Sport utility vehicle

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A Hummer H2

A sport utility vehicle (SUV) is a type of vehicle. It is built to be a rugged vehicle that combines cargo and passenger carrying capacity. Originally SUVs were not designed to be fuel efficient but modern designs are getting much better fuel mileage. In 2014 US sales of SUVs were over five million vehicles.[1]

Appearance[change | change source]

A Jeep Rubicon

The typical SUV is a two-box design.[2] Unlike a pickup truck that has an open cargo box the SUV has an enclosed cargo/passenger compartment.[2] It has upright seating for five to seven passengers.[3] It has an open interior with no trunk. It is often built on a pickup truck chassis for towing capacity, and usually has four wheel drive.[3] Only about 15% of SUV owners ever go off road.[4] According to Jeep Wrangler brand manager Kevin Metz, 60% of Jeep Wrangler owners go off road while around 80% of Rubicon owners do.[4]

A similar class of vehicle is the crossover (CUV), but it is built on a car chassis.[5] Often it uses a Unibody chassis instead of the heavier body-on-frame design of SUVs.[5] Crossover vehicles often have all-wheel-drive instead of four-wheel drive. Crossovers are usually lighter than SUVs and get better fuel mileage. In general, when referring to an SUV, many include crossovers.[5] However it is incorrect to refer to an SUV on a truck frame as a crossover.[5]

History[change | change source]

A Bantam Jeep during Army testing

SUVs come from designs that were originally military. SUVs are descended from the World War II 1/4 ton reconnaissance vehicle, better known as the Jeep.[6] The first Jeep was built by the American Bantam Car Company.[6] Because Bantam was too small to manufacture all the vehicles needed for the army, Willys-Overland and Ford were given the army contracts.[7] The Willys vehicle was designated Willys MB while the Ford vehicles were called Ford GPW. There was very little difference between the two and both were made from 1941 to 1945. They were the most widely produced military vehicle during World War II. American soldiers loved their Jeeps and many wanted to buy one when they returned home. Willys began producing a civilian model called the Jeep CJ immediately after the war. These were built from 1946 to 1986.[8]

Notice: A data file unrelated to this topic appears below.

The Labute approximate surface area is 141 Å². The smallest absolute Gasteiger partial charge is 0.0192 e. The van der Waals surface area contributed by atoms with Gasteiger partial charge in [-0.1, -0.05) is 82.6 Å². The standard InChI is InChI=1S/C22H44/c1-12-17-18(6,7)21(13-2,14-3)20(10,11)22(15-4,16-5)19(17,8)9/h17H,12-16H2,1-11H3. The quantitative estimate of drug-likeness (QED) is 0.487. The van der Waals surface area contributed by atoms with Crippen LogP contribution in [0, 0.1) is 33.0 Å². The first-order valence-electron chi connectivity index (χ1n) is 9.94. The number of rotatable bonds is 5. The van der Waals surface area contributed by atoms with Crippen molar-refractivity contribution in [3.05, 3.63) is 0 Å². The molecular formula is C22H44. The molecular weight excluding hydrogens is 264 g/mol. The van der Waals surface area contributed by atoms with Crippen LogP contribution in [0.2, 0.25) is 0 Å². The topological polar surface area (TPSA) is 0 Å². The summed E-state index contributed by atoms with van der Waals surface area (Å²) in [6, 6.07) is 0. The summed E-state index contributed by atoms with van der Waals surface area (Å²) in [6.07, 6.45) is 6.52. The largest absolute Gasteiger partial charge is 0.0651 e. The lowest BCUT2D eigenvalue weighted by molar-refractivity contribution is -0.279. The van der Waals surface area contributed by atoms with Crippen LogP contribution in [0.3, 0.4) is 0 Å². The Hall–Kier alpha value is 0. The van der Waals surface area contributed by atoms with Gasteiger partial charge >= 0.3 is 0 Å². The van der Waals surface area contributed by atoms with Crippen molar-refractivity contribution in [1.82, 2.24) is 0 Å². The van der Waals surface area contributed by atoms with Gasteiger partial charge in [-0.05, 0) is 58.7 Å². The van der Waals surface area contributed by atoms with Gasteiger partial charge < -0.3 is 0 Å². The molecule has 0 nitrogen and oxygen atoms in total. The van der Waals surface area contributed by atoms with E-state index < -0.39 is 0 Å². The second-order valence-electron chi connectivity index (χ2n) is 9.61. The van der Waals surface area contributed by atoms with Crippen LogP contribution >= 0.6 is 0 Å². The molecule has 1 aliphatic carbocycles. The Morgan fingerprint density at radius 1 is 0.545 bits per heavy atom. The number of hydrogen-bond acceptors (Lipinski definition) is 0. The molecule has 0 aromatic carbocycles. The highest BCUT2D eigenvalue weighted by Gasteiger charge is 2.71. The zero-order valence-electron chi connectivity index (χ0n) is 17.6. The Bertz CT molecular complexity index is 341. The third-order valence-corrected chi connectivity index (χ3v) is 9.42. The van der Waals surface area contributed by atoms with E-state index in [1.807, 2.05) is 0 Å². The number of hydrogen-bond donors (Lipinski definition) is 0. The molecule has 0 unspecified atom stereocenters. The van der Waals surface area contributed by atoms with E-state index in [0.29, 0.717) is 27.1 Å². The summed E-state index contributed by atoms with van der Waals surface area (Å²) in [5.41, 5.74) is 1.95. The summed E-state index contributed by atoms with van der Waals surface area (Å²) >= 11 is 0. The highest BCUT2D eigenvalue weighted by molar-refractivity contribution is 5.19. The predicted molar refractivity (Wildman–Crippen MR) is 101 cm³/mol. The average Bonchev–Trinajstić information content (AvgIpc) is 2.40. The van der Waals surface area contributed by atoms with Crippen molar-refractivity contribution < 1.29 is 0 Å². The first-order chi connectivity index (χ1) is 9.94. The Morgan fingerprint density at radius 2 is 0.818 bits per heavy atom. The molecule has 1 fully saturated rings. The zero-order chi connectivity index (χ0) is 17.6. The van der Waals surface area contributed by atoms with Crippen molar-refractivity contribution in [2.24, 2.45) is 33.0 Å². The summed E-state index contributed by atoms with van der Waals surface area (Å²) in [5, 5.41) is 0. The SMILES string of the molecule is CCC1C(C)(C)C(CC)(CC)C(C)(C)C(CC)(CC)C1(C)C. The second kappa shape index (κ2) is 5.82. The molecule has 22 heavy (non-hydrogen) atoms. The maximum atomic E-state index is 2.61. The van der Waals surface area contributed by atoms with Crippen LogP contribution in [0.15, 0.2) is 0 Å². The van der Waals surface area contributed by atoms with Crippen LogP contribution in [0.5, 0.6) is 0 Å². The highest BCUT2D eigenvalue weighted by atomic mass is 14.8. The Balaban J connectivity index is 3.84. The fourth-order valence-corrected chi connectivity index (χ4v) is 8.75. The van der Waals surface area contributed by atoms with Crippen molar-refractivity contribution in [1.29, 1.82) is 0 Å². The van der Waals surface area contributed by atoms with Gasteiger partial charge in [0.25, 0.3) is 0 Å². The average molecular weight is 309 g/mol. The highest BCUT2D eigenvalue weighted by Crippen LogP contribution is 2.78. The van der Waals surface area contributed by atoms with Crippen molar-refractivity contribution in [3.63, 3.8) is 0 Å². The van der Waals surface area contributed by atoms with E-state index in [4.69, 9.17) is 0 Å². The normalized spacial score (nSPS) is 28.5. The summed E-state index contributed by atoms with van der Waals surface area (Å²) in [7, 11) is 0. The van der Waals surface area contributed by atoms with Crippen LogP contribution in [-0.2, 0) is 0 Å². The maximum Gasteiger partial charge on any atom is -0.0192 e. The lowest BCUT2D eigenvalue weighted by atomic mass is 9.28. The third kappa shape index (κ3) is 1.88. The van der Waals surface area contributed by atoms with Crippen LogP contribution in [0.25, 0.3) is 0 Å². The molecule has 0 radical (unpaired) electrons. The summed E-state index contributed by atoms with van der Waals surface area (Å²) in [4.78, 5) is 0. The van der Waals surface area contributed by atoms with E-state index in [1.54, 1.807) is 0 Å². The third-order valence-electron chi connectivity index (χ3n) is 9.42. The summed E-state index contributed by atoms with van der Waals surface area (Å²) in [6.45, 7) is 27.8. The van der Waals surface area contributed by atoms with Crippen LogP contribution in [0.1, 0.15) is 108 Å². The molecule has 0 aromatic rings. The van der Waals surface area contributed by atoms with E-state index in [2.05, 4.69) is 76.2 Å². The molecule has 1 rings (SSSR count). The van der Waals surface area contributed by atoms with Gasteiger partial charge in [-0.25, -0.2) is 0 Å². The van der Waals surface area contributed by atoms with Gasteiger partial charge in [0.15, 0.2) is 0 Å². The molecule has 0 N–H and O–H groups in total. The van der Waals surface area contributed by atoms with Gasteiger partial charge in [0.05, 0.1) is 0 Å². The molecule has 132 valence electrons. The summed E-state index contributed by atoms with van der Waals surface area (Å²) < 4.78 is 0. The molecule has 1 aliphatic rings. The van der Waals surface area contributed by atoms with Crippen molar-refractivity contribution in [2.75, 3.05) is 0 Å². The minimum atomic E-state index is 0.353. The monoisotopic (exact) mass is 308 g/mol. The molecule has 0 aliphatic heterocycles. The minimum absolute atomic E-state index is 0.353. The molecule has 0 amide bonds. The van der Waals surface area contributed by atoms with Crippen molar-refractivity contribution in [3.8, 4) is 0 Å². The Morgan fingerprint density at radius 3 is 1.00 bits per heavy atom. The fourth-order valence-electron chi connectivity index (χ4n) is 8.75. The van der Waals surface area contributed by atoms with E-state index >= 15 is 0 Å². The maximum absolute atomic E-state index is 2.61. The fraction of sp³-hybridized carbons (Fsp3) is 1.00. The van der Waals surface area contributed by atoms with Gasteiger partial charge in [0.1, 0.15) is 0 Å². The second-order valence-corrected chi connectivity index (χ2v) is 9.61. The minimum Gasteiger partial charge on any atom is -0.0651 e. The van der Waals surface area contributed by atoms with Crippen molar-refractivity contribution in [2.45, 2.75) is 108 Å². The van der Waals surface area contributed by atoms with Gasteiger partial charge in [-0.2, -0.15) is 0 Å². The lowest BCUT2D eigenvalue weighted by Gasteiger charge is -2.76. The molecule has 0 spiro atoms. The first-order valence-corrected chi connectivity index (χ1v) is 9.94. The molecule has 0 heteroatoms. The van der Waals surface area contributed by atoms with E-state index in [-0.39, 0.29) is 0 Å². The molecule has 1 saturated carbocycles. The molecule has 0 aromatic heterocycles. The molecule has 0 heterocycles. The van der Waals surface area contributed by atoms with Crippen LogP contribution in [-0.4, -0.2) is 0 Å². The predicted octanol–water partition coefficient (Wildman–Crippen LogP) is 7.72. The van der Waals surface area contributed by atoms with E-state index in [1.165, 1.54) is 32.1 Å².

In 1948 British Rover Car Company (Land Rover) built its first vehicle for rural terrain based on a war surplus Jeep frame.[9] It had an all-aluminum body and could be repaired in the field. British police forces, the military and other services found them ideal for off-road and as estate vehicles.[9] In 1970 the Range Rover line was launched and became the luxury SUV vehicles they are today.[10]

Early Ford Bronco

In the 1960s Ford introduced the Ford Bronco.[11] International Harvester Company introduced the International Harvester Scout and Chevrolet brought out the K5 Blazer.[11] Pickup trucks and SUVs combined only sold about 20% of all vehicles in the US in 1965. The rising gas prices and dependence on foreign oil triggered Congress to pass the first Corporate Average Fuel Economy (CAFE) standards in 1975. The law required car manufacturers to double fuel economy in the next ten years.[11] But light trucks (including SUVs) were given lower standards by the National Highway Traffic Safety Administration (NHTSA).

The 1980s saw smaller lighter SUVs such as the Chevrolet S-10 Blazer, the Jeep Cherokee (XJ) and the Ford Bronco II.[11] They were compact SUVs powered by smaller, more fuel efficient engines. The SUVs of the 1980s attracted a different kind of buyer. They wanted to be seen as a rugged, masculine, outdoors-type. But less than 10 percent of users during this period actually drove off road.[11] By the mid-1980s concerns were rising over SUV safety. The CBS News program 60 Minutes showed footage of a Jeep CJ rolling over. Other tests showed the Ford Bronco II could tip onto two wheels in turns as slow as 20 miles per hour (32 km/h).[11]

Safety concerns continued through the 1990s. In May 2000, the (NHTSA) contacted Ford and Firestone. There was a high incidence of tire failure on Ford Explorers, Mercury Mountaineers, and Mazda Navajos fitted with Firestone tires. There were Accidents involving Firestone-equipped Explorers resulting in at least 174 deaths and more than 700 injuries.[12] Ford blamed Firestone and Firestone blamed Ford. In the end, Firestone's reputation suffered more than Ford's.[13]

But by 2005 gas prices had risen to $3 per gallon.[14] It was gas prices and not safety that caused the manufacturers to make significant changes. The first CUV or crossover vehicle, the Toyota RAV4 had been sold in the US since 1996. But with higher gas prices CUVs became more popular. They were smaller, lighter and could share engines and chassis designs with existing models. The Lexus RX and the BMW X5 followed along with other models.[14] In 2006 Ford changed to a unibody CUV chassis for its Ford Explorer vehicle. By then CUV sales made up half of the overall SUV market.[14] By 2012 CUV sales were higher than SUV sales.[14] While CUVs are not designed for off road use like an SUV, they are still very popular. Where the stereotypical Soccer mom started out driving a minivan she was now associated with the CUV.

Off-roading sports[change | change source]

Camel Trophy Land Rover

There are many forms of off-roading which are centered around SUVs.

  • Rock crawling is a popular off-road sport. Vehicles used for rock crawling are usually modified with different tires, suspension and gear ratios. Rock crawling takes time to learn and can be very expensive. Most rock crawlers have full-time jobs and many get sponsors to help with the costs.[15] The object is to get the vehicle across difficult to near-impossible rocks and terrain without completely destroying the vehicle.